Abuse in Society

The abuse of power and people is likely more pervasive than any of us want to realise. It includes child abuse, intimate partner violence, institutional abuse, and beyond. Its existence in every fabric of society from the family, religion, sports,
workplace to whole communities is undeniable. Unfortunately up until recently we have paid scant attention to its manifestations in the film industry, education, health care, business, churches and religious institutions, the criminal justice system and government. But in the past few years more and more research is conducted into the topic, to enrich our understanding of this crippling crime. Addressing the problem may be among the most challenging yet hugely important actions that we need to take. For this reason it is in our best interest to learn about it, manage its impacts, do our best to prevent it and ultimately change how we administer our social institutions, social structures, and how we relate to one another. It is time to address abuse, prevent it, change and grow as individuals, communities, society and nations.

What is abuse?

Verb. To treat with cruelty or violence, especially regularly or repeatedly.


At The Workplace

A BBC survey found that 40% of women and 18% of men had experienced unwanted sexual behaviour in the workplace ( 11/2017). 
A sample of over 42 000 women across the EU found that 32% of all victims in the EU said the perpetrator was a boss, colleague or customer and 75% of women in qualified professions or top management jobs have been sexually harassed.

EU-wide research by the European Union Agency For Fundamental Rights

At Universities

62% of all students and graduates have experienced sexual violence as per the definition used by Rape Crisis.

70% of female students and recent graduates surveyed have experienced sexual violence

26% of male students and recent graduates surveyed have experienced sexual violence

Report by Revolt Sexual Assault and The Student Room (2018)

At Colleges

75% of college students report having experienced sexual violence (harassment, assault, rape) 48% of respondents had experienced unwanted sexual remarks on at least one occasion; 37% had received such comments via media ; 28% felt they had been pressured to establish an unwanted sexual or romantic relationship; 17% said they had been stalked.

33% of sexual harassment experienced by further education students took place at their college. While 20% of college-based sexual harassment was experienced during class, the vast majority 87% took place at college but not during class.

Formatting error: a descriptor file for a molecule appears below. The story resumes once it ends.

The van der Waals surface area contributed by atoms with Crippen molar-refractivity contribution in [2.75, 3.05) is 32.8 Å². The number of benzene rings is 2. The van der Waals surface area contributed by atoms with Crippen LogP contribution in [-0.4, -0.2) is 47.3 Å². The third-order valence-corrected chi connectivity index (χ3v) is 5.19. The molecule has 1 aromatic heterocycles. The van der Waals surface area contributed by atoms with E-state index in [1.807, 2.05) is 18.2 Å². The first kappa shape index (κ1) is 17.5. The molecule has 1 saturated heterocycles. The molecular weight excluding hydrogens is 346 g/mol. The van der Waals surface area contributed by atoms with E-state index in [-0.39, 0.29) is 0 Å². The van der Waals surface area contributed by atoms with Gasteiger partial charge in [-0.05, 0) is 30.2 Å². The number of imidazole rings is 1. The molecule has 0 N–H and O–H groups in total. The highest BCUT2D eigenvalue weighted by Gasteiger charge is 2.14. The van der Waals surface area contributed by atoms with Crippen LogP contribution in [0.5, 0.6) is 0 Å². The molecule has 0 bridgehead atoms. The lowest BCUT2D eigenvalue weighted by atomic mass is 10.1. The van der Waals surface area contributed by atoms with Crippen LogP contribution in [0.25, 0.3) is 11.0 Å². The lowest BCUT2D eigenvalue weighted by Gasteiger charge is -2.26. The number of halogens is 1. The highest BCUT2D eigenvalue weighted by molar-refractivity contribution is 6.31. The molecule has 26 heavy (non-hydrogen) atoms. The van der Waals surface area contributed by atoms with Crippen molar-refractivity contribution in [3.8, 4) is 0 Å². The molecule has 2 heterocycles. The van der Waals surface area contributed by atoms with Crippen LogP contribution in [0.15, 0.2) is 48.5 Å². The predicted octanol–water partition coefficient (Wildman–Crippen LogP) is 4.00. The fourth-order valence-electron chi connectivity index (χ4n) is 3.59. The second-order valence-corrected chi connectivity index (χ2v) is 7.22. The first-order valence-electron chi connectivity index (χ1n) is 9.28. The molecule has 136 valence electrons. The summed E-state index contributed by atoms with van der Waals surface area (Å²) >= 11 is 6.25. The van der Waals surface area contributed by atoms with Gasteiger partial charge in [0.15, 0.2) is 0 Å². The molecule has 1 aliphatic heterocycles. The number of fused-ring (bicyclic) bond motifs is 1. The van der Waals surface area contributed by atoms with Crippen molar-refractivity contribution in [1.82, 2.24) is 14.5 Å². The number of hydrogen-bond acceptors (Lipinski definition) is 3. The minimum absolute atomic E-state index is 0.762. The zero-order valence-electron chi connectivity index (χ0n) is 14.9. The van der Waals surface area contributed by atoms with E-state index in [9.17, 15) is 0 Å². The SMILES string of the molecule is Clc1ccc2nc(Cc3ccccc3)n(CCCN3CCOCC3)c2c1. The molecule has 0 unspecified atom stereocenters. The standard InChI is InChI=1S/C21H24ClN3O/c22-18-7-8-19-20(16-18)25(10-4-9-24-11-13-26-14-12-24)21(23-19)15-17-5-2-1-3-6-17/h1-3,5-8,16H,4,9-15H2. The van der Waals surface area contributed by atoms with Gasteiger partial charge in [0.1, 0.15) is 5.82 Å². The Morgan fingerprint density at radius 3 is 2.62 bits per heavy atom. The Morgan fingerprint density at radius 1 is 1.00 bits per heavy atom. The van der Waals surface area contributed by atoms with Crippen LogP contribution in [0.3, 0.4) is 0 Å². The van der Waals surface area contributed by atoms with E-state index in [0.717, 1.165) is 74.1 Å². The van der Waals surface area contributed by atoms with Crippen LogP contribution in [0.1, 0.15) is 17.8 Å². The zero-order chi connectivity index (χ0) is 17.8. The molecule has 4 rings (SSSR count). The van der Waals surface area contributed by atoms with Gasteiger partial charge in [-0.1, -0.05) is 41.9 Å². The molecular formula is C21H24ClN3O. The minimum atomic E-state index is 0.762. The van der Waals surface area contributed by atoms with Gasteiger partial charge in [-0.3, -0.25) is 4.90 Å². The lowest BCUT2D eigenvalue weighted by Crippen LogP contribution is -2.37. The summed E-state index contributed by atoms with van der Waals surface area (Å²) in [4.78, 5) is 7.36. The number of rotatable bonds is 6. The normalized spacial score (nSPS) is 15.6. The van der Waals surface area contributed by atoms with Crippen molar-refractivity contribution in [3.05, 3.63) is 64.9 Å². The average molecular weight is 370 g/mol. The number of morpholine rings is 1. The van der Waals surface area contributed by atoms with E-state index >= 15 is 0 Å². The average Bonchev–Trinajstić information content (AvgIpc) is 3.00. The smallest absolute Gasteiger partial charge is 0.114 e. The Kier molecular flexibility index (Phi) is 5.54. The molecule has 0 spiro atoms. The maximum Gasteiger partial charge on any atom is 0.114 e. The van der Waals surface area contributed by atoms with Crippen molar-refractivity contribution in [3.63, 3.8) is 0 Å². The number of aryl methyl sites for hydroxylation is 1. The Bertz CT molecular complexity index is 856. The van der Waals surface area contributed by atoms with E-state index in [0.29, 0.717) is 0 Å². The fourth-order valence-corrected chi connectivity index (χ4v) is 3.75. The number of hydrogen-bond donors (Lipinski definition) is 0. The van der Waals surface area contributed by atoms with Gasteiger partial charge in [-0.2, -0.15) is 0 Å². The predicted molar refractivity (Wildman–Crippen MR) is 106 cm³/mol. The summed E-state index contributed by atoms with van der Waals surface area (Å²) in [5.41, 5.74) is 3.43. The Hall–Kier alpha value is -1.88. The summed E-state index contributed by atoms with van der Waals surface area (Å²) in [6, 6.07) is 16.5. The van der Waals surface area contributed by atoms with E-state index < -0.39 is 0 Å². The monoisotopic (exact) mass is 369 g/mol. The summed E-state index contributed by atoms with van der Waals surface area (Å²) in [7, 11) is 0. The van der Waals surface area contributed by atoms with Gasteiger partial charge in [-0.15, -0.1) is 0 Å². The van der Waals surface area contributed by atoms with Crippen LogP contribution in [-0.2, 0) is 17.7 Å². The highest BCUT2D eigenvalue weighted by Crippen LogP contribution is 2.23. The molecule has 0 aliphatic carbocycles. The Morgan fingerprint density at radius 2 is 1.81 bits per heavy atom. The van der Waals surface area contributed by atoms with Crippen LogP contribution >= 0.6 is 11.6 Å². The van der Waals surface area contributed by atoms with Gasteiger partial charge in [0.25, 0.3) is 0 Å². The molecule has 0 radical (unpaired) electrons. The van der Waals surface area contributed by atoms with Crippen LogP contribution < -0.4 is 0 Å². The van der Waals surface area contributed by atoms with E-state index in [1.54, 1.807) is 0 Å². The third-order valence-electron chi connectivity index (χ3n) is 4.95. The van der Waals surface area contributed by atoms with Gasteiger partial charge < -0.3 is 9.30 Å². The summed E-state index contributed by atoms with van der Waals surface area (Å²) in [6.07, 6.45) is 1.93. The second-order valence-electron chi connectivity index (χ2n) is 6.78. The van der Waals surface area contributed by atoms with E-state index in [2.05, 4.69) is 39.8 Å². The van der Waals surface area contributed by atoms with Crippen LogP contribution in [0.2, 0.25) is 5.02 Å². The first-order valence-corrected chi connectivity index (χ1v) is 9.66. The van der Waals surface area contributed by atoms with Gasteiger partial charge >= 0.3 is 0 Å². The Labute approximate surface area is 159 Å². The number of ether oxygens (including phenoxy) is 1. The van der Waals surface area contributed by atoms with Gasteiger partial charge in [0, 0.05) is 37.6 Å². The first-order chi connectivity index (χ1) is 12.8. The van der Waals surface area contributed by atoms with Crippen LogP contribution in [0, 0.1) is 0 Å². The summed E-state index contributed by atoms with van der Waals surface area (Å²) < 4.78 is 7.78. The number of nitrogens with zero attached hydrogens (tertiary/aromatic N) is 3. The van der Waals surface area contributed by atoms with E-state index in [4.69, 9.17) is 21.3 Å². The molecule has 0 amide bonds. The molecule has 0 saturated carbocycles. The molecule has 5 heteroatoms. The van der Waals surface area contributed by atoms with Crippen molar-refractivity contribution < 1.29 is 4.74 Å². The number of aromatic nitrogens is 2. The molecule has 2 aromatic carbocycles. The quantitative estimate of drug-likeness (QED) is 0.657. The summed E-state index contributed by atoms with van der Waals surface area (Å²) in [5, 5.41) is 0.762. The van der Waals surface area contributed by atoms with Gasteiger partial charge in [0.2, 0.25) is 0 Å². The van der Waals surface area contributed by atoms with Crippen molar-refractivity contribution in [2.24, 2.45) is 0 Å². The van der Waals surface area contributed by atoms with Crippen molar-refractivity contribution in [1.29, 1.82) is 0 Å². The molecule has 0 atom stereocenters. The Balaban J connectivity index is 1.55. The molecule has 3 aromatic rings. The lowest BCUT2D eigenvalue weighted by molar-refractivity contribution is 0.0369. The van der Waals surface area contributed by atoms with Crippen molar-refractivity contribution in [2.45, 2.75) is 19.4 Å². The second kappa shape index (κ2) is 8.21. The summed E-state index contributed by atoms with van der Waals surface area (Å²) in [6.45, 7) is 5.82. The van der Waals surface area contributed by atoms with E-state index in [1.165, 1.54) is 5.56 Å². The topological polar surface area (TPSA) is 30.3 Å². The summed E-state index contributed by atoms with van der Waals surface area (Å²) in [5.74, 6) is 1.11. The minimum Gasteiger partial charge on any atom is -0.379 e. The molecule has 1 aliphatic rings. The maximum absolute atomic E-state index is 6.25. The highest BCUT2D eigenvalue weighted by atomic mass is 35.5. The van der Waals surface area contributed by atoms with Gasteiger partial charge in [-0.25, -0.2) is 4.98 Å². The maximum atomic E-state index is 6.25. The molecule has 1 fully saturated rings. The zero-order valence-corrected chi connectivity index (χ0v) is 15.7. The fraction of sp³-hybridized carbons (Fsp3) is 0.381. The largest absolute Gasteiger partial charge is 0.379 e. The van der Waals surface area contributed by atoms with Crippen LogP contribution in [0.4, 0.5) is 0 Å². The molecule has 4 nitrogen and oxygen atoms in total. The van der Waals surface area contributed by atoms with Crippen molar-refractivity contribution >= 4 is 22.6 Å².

NUS research report (June 2019)

At Schools

59% of girls and young women aged 13-21 said in 2014 that they had faced some form of sexual harassment at school or college in the past year.

29% of 16-18 year old girls say they have experienced unwanted sexual touching at school;

71% of all 16-18 year old boys and girls say they hear terms such as “slut” or “slag” used towards girls at schools on a regular basis 


 Report published by Parliament's Women & Equalities Committee, 09/2016


An estimated 1 in 20 children in the UK have been sexually abused (NSPCC, 2019); 7% of people aged between 16 and 59 reported that they were sexually abused as a child.

Although this survey did not include young children or all forms of sexual abuse, this still equates to over two million victims and survivors in that age bracket across England and Wales ‒ a substantial proportion of the population. (2015-16 Crime Survey for England and Wales)

The Things That Slip Away...

When abuse is discussed a lot of attention is placed on the victims and the impact abuse has on them. However, abuse has a way broader impact on society as a whole, it will be fair to say that everyone is affected by it- directly or indirectly. Yet a lot is being missed out on in the discourse regarding abuse. Here are a few points.


Perpetrators that have been caught and investigated suffer consequences, these impact society as a whole too.

Tax payers money go to:

  • Policing and investigation costs

  • Criminal prosecution

  • Imprisonment - often longer sentences for sexual offenders, current cost per prisoner per year is £37,543

  • Rehabilitation programs

Their families and communities are
impacted too.

  • Their families are often traumatised by the events, often requiring more support from agencies, charities and for physical and mental health

  • Their families may get in dept to 
    support the perpetrator with legal costs. 

  • Their status and reputation in the community are negatively impacted.

  • The community is often shaken and experience higher stress due to the proximity and relationship they may have with the perpetrator or their family.


I’m a paragraph. Double click me or click Edit Text, it's easy.


I’m a paragraph. Double click me or click Edit Text, it's easy.